Figure 1

Neural pathways mediating gastric accommodation (animal studies). 5-HT, 5-hydroxytryptamine; ACh, acetylcholine; NO, nitric oxide.

Figure 2

5-Hydroxytryptamine (5-HT) receptors on gastric myenteric neurones. ACh, acetylcholine; NO, nitric oxide; Sub P, substance P; VIP, vasoactive intestinal peptide.

The ENS in humans as a target for pharmacotherapy

Selection of a drug therapy with optimal specificity requires a precise knowledge of the circuitry and receptors that are involved in any given motor phenomenon in humans. Unfortunately, our knowledge of the ENS in humans is extremely limited, and most of the information available is extrapolated from animal studies, as has been illustrated above. The availability of human tissue for physiological and pharmacological studies is extremely limited. Hence labourious and slow techniques, such as intracellular electrophysiological studies of receptor responses, are not suitable for studying the human ENS. Immunohistochemical demonstration of receptor expression on human myenteric neurones may be one more fruitful approach. Recently, we investigated the use of optical imaging of neuronal calcium concentration as a technique to study the responsiveness of enteric neurones to neuroligands. This technique, which was validated on cultured myenteric neurones, is also applicable to ex vivo preparations and on neurones that are retrogradely labelled with DiI.29-31 In preliminary studies, we demonstrated that circular muscle motor neurones of the guinea pig small intestine showed characteristic responsiveness to groups of neuroligands. We are currently adapting this technique for use on human specimens.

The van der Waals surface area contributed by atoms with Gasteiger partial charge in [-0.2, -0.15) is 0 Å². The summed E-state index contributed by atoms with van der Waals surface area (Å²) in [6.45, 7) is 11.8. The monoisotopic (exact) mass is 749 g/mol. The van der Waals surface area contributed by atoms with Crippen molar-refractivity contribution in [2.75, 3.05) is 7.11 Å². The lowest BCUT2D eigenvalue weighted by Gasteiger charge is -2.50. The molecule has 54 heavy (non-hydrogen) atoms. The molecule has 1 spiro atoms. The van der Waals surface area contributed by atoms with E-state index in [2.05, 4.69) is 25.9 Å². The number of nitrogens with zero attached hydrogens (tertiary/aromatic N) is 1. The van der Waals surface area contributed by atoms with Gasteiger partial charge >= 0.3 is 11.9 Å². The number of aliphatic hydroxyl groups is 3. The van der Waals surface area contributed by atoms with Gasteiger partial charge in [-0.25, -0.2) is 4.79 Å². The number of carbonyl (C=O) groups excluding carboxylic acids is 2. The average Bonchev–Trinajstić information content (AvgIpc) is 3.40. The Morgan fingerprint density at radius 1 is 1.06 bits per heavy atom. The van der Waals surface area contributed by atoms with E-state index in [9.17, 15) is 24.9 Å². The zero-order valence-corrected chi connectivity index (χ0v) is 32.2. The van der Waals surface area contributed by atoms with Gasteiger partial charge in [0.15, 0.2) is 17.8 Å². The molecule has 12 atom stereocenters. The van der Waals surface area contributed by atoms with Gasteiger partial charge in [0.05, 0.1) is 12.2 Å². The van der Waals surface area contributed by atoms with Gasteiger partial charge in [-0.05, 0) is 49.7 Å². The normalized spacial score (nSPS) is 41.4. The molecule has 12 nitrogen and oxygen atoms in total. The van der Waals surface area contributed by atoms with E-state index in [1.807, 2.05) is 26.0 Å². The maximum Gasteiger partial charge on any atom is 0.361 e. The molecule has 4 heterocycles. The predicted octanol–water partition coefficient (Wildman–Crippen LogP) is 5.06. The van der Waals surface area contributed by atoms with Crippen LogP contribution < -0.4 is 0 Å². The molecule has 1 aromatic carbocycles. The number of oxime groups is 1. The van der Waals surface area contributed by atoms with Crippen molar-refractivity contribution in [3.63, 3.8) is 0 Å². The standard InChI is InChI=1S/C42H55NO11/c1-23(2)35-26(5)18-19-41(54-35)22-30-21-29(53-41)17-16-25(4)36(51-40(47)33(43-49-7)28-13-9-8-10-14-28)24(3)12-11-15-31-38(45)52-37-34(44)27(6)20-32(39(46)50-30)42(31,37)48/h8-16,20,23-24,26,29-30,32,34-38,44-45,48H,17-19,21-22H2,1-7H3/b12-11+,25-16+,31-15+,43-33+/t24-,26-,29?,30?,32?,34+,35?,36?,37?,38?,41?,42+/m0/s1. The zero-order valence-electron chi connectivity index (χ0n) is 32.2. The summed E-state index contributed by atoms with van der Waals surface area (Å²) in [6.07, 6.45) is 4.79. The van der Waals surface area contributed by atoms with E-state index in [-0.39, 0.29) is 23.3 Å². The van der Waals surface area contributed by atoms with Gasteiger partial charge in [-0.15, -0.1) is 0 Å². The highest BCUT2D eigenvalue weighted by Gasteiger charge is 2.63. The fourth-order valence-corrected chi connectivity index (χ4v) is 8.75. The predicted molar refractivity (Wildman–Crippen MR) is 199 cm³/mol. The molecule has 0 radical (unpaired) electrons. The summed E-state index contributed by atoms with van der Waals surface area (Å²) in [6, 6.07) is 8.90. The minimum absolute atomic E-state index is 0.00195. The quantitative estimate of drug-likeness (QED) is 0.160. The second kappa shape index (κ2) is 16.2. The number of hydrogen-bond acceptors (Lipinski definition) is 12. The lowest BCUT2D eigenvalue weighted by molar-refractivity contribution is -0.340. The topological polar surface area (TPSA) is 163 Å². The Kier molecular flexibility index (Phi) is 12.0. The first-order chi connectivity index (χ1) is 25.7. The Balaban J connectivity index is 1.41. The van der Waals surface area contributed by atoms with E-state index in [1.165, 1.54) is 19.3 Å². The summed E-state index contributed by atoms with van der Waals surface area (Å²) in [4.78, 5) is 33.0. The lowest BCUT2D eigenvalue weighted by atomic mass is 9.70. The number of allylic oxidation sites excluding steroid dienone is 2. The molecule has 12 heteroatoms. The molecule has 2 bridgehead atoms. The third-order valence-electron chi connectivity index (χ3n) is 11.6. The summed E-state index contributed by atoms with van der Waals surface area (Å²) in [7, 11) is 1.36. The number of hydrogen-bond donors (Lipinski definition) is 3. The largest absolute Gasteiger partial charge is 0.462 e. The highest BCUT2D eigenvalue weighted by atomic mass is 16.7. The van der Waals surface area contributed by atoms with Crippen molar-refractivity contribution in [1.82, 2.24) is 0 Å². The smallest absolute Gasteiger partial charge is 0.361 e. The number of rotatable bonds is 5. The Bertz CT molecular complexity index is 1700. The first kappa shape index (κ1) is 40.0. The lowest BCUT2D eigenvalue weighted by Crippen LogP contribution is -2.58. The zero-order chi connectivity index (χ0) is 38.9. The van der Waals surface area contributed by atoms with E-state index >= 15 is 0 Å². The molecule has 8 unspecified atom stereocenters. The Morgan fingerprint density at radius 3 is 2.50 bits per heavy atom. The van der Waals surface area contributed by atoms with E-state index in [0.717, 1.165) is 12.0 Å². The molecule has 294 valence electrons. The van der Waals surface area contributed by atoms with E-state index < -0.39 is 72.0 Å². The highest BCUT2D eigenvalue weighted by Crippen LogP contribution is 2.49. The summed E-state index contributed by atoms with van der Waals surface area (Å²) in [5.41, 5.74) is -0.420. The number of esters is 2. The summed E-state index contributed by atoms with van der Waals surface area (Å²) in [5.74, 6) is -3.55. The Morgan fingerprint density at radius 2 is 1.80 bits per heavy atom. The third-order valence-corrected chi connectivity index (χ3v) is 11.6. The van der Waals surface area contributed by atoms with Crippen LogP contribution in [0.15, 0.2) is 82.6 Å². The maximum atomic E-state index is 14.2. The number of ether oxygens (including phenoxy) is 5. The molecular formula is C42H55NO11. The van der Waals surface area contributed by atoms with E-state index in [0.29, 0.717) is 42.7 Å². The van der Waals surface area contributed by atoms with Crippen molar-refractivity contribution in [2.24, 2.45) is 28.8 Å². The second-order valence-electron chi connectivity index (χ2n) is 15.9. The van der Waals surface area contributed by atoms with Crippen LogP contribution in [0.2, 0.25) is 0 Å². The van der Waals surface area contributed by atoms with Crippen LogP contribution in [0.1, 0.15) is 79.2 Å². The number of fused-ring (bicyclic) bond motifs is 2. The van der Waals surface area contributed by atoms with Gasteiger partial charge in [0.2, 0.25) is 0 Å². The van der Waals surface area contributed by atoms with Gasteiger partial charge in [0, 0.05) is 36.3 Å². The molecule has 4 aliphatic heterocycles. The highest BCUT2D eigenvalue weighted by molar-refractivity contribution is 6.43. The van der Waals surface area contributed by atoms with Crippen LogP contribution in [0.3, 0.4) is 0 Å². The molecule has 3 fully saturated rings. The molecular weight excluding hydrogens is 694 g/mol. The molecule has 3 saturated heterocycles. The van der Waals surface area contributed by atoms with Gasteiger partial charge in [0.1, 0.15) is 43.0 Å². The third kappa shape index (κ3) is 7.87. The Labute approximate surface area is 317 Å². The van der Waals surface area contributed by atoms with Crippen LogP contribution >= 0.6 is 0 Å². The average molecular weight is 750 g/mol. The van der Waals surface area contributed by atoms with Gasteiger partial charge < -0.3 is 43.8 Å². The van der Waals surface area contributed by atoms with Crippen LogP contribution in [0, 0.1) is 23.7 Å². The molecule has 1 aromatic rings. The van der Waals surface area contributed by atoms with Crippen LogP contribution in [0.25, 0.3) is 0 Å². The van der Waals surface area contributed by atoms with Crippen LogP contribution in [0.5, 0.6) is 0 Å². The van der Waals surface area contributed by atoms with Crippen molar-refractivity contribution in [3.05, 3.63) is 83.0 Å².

References

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Footnotes

  • Abbreviations used in this paper:
    ENS
    enteric nervous system
    5-HT
    5-hydroxytryptamine